In the Pulp magazines, David H Keller wrote several stories about quasi-blasphemous eugenic tampering with human form and nature, most notably "Stenographer's Hands" (Fall 1928 Amazing Stories Quarterly), about a eugenic experiment to breed the perfect typist, with reduced initiative and a wasted body but jolly capable hands. Larger-scale eugenic programmes are featured in E E Smith's Lensman series (the main sequence of which first appeared in Astounding between 1937 and 1948), in which members of what becomes the Kinnison clan are brought together to breed an ultimately incestuous family of Aryan Supermen destined to rule the galaxy for generations, Robert Heinlein's Methuselah's Children (July-September 1941 Astounding; rev 1958), whose "Howard Families" have successfully bred for long life and in at least one case – that of Lazarus Long – achieved seeming Immortality; the same author's Beyond This Horizon (April-May 1942 Astounding as by Anson MacDonald; 1948); Gordon R Dickson's Dorsai sequence – including the significantly titled The Genetic General (May-July 1959 Astounding as "Dorsai!"; cut 1960 dos; text restored vt Dorsai! 1976) – where humanity divides into "splinter" cultures which eugenically enhance particular traits, in particular those of the warrior, Scientist, mystic (with concomitant Psi Powers) and fanatical devotee of Religion; Frank Herbert's Dune (fixup 1965), with the female Bene Gesserit organization attempting to produce the perfect Messiah through long-term genetic manipulation; Larry Niven's Ringworld (1970), whose character Teela Brown is the end-product of an experiment in breeding for luck; and Orson Scott Card's Ender's Game (August 1977 Analog; much exp 1985), whose child hero is one of many attempts to breed a Superman of battle strategy.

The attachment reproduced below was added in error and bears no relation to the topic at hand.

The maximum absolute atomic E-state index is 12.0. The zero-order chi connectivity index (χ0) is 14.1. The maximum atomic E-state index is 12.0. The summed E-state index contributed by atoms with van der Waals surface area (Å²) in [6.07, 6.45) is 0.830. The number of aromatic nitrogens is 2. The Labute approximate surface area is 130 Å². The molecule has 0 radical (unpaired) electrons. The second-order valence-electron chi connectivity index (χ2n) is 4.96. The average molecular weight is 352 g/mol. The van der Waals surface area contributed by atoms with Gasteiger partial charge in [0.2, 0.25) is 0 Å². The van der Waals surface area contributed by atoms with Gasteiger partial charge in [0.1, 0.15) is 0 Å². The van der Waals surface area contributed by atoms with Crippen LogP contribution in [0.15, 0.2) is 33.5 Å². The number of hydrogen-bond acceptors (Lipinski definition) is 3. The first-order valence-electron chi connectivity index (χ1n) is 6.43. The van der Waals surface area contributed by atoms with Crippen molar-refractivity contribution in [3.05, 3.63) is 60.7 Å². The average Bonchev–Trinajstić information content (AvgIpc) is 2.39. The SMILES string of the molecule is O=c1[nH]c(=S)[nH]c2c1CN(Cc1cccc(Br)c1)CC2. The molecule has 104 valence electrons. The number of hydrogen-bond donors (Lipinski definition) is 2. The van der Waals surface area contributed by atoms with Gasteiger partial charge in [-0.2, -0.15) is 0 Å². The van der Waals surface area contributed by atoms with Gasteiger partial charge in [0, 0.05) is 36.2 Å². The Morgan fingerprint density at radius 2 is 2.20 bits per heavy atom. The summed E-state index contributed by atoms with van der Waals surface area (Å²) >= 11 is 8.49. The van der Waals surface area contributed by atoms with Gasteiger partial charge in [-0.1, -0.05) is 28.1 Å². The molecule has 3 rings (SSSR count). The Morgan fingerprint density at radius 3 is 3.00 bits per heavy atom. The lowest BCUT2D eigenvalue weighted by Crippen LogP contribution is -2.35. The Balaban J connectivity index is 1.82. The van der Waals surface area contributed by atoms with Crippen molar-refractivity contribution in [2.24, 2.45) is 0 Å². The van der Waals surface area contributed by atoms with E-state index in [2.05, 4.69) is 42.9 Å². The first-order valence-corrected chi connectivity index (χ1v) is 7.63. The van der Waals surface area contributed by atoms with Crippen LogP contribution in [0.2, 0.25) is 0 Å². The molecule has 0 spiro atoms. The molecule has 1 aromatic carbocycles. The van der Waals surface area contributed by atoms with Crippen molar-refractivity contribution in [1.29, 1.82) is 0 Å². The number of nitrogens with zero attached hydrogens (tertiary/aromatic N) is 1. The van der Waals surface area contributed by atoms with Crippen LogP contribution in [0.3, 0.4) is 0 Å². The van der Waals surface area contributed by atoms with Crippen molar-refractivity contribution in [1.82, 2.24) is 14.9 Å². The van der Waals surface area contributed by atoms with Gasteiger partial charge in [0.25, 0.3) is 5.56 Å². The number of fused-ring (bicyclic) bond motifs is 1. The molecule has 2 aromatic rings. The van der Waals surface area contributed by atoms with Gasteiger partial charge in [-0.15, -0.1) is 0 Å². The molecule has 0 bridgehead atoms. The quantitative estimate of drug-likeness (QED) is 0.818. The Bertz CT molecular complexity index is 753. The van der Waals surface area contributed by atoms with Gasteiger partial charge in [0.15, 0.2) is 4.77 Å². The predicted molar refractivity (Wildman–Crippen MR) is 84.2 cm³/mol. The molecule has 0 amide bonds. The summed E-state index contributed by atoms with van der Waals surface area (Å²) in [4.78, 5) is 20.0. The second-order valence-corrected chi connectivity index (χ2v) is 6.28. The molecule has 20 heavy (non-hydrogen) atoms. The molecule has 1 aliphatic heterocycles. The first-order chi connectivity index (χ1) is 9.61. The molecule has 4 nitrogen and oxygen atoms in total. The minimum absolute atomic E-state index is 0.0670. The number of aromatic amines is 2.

Eugenics presumes some kind of ethically sanctionable improvement; its converse is dysgenics, where "wrong" – ie degenerate – choices of breeding partner (frequently with some implied racial bias; see Race in SF) lead to deterioration or Devolution of the species. H G Wells suggests such a development in The Time Machine (1895; rev 1895), with its hardening of human class divisions into the attractive but effete Eloi and brutish but capable Morlocks, neither of them whole human beings. A notorious Thought Experiment in dysgenics – implausible and essentially unscientific since intelligence does not have simple genetic roots – is "The Marching Morons" (April 1951 Galaxy) by C M Kornbluth, where a tiny minority of bright folk (whose sensible ancestors used contraception) wearily look after a vast population of dullards (whose dim ancestors did not). This notion is reprised in an episode of Kornbluth's and Frederik Pohl's Search the Sky (1954; rev by Pohl 1985). In Fantasy, the back-story of Piers Anthony's Xanth novel Castle Roogna (1979) features an insidious curse which over many generations has degraded the goblin species by causing dysgenic breeding choices. [DRL/BS]
see also: Mary E Bradley Lane; Overpopulation.